4 Replies Latest reply on May 31, 2016 7:14 AM by mcollinge

    What's your best practice for article Searchability?


      Hey everyone,


      We're working through a couple of scenarios for our content.  A few months ago we ported our knowledge base to Jive.  It's had good results but some of the feedback we're getting is that users are having a hard problem finding things.  We're realizing that it's probably down to how the articles are tagged and titled.


      We're trying to balance between "internal lingo" and natural language, if you've been around a while using internal lingo works great, if you're new and don't know what the thing is called, you might struggle a little bit.


      So we're thinking the following to address:


      Document titles: Should be natural language, staying away from technical terms and lingo.


      Document tags: Include internal keywords or technical lingo.


      If you've had to consider this - did you come up with another solution?

        • Re: What's your best practice for article Searchability?

          Hi Mario -

          I think technical lingo is fine, to be honest, as it will get like users closer to the content they need.  Problem is, you will see a lot more generic tags which aren't of use to anyone.


          I've seen a number of ways to tackle this issue - one is to have a centralised list - like a taxonomy ('approved' terms), or to let users run free.


          I have opted for free range users, and let them tag at will, but have seen 3 issues -


          1. people get lazy, and don't tag - reason being - they don't see the benefit as search is poor

          2. when tagging - it doesn't sort used tags in alpha order, which makes it frustrating for users

          3. users make errors - and there is no tag clean up function in our version

          4. people think keywords when they think tags, and not phrases - so tags can be quite not descript, and not all that useful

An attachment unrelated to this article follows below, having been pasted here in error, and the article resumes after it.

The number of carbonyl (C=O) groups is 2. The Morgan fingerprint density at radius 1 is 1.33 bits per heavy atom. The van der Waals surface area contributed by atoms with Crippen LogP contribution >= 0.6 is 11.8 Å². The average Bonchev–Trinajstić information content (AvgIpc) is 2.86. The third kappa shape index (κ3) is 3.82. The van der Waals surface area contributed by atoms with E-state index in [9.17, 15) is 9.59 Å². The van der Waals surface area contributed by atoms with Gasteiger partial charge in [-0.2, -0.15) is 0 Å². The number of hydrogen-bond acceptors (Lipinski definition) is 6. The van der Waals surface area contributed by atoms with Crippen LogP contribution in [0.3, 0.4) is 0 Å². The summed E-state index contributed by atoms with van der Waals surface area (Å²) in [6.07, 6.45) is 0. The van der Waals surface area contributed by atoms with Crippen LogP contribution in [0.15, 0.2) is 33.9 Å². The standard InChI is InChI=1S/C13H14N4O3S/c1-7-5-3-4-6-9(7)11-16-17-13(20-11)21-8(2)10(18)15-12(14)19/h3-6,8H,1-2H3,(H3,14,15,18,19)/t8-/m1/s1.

So - while I still encourage users to tag, it is an uphill battle, and maybe a combination of corporate suggested tags & user defined is the best solution.

          • Re: What's your best practice for article Searchability?
            Patty McEnaney

            Hello Mario,


            I encourage users to make a distinction between how documents are named on our Shared Drives (often following some odd concatenation of dates and abbreviations) and try to name Jive documents by inputting a separate, simple title in the "Title" field and not use the same title as the uploaded document. I conduct a webinar training session with new community members each month. I put together a list of links to the "best" training documents in one document and I send that out via Share to all new community members. One of the most important links in that document includes search tips that we adopted from Jive for our Help section. I recommend community members use quotation marks and Boolean operators such as "AND" "OR" or "NOT" and these simple tricks seem to stick with people. I hope that helps. People do get more familiar with how to search over time.

            1 person found this helpful
            • Re: What's your best practice for article Searchability?
              Patty McEnaney

              And, here's the Search Tips document compiled byLibby Taylor at Jive. Search Tips for AureaWorks

              1 person found this helpful
              • Re: What's your best practice for article Searchability?

                Just adding to this with a few extra things from what others have said. On element14.com we customised the search result dialog to include our version of promoted search results.. these allow us to use graphical 'banners' which appear for certain keywords.. those help direct users to the most likely area they're looking for. We also surface results from a specific area (Design Center), and pull in product results.



                Another thing to aid searchability is to add small banners (we call them Smart Panels) to the side of content.. these are customisable to display different images/text depending on where you are, so if you know they're in a particular area, you can direct them to another area of interest easily.



                One last thing we do is add content search to the 404 page.. so if a user comes in on an old/invalid/deleted link, we can at least give them some leads on where to go next..